• Instead of relying on SMS-based Two Factor Authentication (2FA), which can be easily hacked as explained above, either use "hardware based security" (e.g. a YubiKey device from Yubico) or an "Authenticator" app (such as Google Authenticator).
  • Share online as little "personally identifiable information."
  • Use a secondary email address(secured with some kind of hardware-based 2FA) for "your critical online identities (bank accounts, social media accounts, crypto exchanges, etc.)" and do not "use this email address for anything else and keep it private."
  • Use an offline password manager to store your passwords.

Sean should be applauded for his openness and honesty. His invaluable advice deserves to receive a wider audience since despite the increasing frequency of SIM swap attacks over the past few years, it seems that many/most people are still not doing enough to protect their online accounts, and this type of attack can make a victim of even very smart people.

For example, on January 27, Dovey Wan, a prominent member of the crypto community who is a founding partner of crypto-focused investment firm Primitive Ventures, reported that she had become a victim of a SIM swapping hack:

In a follow-up tweet, she gave this advice to her followers:



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Browser Extentions Are Trying to Steal Your Bitcoin, Says Casa CEO

Will Heasman

Casa CEO, Jeremy Welch has expressed concerns about, malicious browser extensions, noting that some may pose a risk to users' bitcoin holdings.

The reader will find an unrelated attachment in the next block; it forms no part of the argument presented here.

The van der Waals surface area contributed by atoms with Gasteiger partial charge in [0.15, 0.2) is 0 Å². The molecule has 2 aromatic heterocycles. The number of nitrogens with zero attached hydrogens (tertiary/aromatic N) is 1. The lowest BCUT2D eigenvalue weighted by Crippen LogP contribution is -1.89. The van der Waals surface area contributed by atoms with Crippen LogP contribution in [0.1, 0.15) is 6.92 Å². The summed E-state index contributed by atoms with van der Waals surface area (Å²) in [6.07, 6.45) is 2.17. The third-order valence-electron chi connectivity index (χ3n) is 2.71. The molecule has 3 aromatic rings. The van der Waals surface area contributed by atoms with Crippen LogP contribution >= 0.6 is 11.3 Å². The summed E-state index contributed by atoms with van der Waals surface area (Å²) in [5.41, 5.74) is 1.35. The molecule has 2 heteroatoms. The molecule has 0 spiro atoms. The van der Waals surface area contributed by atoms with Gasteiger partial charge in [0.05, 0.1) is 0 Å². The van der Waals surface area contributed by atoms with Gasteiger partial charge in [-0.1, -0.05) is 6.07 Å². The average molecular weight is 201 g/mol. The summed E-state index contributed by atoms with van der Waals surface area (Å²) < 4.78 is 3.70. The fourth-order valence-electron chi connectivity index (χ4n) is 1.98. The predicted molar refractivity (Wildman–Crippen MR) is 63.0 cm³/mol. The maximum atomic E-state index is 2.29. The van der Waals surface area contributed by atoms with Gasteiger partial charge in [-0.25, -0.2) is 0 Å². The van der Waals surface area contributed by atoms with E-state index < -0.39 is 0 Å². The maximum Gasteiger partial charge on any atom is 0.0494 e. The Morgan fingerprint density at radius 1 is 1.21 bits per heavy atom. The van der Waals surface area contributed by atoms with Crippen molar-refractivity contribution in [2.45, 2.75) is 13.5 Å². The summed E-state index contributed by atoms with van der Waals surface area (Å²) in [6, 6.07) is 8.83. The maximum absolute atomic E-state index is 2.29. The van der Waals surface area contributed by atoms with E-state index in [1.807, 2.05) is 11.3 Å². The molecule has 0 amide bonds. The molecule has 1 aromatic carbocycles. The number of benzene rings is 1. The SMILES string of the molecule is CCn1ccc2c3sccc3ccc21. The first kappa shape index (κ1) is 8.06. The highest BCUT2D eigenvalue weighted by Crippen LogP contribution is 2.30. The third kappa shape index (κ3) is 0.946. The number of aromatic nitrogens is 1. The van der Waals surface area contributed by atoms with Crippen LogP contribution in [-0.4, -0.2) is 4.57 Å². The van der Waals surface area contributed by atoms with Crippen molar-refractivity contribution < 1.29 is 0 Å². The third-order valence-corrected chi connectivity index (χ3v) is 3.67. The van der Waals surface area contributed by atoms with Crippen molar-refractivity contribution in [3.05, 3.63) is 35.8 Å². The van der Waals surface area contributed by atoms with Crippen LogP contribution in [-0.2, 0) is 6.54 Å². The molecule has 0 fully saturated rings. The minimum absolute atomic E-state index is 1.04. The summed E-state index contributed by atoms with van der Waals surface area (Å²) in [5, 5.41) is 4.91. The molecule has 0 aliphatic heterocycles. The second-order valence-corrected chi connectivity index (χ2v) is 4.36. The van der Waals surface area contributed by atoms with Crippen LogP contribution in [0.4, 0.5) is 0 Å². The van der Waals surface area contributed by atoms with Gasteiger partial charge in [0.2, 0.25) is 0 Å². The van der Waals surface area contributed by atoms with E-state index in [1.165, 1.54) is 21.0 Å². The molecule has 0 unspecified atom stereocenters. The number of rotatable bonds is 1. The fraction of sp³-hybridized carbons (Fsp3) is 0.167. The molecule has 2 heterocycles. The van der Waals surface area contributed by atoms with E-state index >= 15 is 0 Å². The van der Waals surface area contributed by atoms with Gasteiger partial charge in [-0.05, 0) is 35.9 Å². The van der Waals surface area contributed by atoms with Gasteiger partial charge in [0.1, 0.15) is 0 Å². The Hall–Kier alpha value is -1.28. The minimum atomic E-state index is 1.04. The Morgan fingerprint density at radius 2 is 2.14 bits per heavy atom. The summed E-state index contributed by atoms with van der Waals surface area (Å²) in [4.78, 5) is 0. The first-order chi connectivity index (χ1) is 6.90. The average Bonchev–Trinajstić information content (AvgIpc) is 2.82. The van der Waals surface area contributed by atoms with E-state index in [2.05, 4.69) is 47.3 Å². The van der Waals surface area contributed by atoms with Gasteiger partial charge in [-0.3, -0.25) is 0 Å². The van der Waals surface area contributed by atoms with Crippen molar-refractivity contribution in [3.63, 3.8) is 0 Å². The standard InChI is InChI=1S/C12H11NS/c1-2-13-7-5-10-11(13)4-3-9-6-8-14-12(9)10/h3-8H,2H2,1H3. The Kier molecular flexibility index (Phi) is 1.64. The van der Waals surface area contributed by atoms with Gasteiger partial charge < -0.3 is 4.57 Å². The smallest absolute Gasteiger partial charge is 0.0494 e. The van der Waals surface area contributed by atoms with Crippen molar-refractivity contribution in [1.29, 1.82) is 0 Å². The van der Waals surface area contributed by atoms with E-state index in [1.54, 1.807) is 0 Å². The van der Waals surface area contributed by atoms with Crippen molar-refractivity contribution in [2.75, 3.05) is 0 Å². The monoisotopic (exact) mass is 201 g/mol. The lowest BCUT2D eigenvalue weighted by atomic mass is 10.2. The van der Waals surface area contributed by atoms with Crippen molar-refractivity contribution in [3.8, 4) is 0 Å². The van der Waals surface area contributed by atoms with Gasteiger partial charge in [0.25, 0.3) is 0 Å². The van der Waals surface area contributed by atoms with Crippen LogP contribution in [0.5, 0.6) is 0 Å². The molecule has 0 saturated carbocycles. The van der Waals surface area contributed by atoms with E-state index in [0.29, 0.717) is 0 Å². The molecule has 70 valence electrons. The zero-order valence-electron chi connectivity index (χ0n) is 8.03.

Addressing a crowded conference room during this weekend's Baltic Honeybadger meeting in Riga, Welch urged proper due diligence when it came to bitcoin and browser security. 

Browser extensions impose major risks, and these risks haven’t been discussed until this point... Make sure you don’t expose your bitcoin addresses anywhere.

Somewhat unbeknownst to any casual peruser of the internet, dangers lurk around pretty much any URL. Browser extensions are perhaps the most insidious element, containing trackers to monitor user information and gather data. While these may not necessarily be menacing in themselves, they can provide scammers with a great resource to expose users to further threat. 

Speaking further on the matter, Welch elaborated on several examples, including a seemingly harmless extension that provides wallpapers depicting motivational quotes. In reality, this outwardly innocuous add-on is actually malware stealing KYC data as you fill in online compliance forms. Such threats can appropriate identification such as passports via code which is later portrayed as a graphic depiction.  

You got a nice background here, and you don’t realize that your browser is actually dumping data

Moreover, Welch explained how some extensions allow the diversion of funds, altering a receiving address and channeling it to the hacker's own.

Even if wallpaper apps aren't your thing, you may be surprised to learn that Welch highlighted more mainstream iterations, such as editing app, Grammarly, as well as the Joule extension for lightning transactions.  

The issues remain that there is no real way to know which browsers are dependable and which are not. As Welch notes, something as simple as a software update could prove to destabilize the security of a browser extension and provide access for bad actors.